WASHINGTON, D.C. (WUSA) - More and more of us seem to be losing faith. That's according to a new study on religion by the Pew Research Center. They have a name. Some call them "nones." They could be atheists - they believe there's no God - or they could be agnostics - they don't believe God exists, or they could just be unaffiliated with any religion.

But there's one segment of the population that's losing their religion more than anyone else: those under age 30. Troy Williams of Baltimore is 22 and not surprised. "The way the world is today, a lot of stuff is breaking apart, why not religion?" he said.

According to the Pew Research Center, one out of every fifth adult in this country is losing his or her religion. That's a 5% spike in the last five years. But, as the crowd gets younger, even more are just saying no. The study says one out of three under age 30 just doesn't believe.

Father Thomas Gaunt knows these statistics well. He studies stats that have to do with the Catholic faith at the Center for Applied Research in the Apostolate at Georgetown University. "I think an unfortunate social impact is that people become more and more individualized, and with less and less a sense of a community and common value, common mission or understanding and support for one another," he said.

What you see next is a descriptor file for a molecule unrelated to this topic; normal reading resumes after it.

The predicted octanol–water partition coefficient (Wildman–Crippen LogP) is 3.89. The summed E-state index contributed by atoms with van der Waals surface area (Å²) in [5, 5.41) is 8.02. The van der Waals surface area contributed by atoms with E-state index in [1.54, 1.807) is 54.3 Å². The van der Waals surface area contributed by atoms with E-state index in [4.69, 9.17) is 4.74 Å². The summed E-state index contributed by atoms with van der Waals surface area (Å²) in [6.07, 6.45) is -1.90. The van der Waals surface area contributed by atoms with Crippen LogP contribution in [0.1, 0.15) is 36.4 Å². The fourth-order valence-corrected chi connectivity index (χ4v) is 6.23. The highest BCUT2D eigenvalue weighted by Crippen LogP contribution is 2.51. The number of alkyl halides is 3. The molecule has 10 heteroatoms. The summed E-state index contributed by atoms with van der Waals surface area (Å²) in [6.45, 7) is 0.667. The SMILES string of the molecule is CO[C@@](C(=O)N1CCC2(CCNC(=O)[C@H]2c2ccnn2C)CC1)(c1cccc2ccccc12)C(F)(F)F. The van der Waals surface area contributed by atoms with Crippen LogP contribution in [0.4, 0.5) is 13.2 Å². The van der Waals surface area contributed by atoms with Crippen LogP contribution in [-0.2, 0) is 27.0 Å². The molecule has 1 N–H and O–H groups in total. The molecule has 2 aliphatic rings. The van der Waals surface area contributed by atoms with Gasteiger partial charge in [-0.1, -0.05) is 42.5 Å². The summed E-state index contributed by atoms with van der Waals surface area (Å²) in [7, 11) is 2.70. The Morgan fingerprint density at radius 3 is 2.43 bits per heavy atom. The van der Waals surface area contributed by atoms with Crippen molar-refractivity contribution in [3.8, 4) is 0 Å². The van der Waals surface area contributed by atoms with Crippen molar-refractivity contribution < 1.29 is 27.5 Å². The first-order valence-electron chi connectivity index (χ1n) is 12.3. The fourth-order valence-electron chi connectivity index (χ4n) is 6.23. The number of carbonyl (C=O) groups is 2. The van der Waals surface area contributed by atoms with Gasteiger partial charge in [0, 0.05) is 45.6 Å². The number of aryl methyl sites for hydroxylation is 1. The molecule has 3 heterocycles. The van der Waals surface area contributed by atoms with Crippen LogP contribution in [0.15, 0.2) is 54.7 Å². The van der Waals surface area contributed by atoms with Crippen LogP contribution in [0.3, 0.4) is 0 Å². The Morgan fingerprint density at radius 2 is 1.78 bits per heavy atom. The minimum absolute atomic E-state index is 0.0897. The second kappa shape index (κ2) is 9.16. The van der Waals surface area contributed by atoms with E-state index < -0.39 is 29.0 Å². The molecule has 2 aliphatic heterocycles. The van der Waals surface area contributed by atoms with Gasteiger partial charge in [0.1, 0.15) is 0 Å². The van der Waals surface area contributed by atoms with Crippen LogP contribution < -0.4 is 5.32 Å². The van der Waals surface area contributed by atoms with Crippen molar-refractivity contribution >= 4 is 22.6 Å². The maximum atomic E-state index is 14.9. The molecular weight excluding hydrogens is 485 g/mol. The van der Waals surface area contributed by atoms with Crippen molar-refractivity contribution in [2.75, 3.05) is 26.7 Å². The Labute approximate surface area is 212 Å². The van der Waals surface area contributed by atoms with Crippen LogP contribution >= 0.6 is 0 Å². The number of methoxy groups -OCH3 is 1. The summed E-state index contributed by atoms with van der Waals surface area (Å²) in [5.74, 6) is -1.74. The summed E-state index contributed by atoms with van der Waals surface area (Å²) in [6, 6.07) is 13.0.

We reached out to other faith-based leaders for their thoughts, but didn't hear back. To test the study, I picked four people at random off the street. For the record, I'm a believer.

Deljit Bains of Northwest DC believes. "Well, I'm Sikh, and I have to say that it's a spiritual path that is accepting of all other paths and it just sort of provides for me a sense of peace," he said.

Troy Williams of Baltimore is also a believer who says, "I'm a Christian, my mom's a Christian, my dad's a Christian, so that's just something that's part of my life."

Alex Garcia of Wilmington, Delaware says his religion is important to him, "Because I do believe in God."

Aarron Womack of Wilmington, Delaware is 20 years old and one of the "nones." "I wasn't bought up around it, but I learn as I go."

It could be a coincidence that the numbers worked out, but Father Gaunt say with more and more of us losing our religion, some of us end up coming back. "A third of them are coming to church with some regularity and a fifth of them pray."

In this election season, it's important to note that in the past, the religiously unaffiliated tend to vote overwhelmingly for Democrats.

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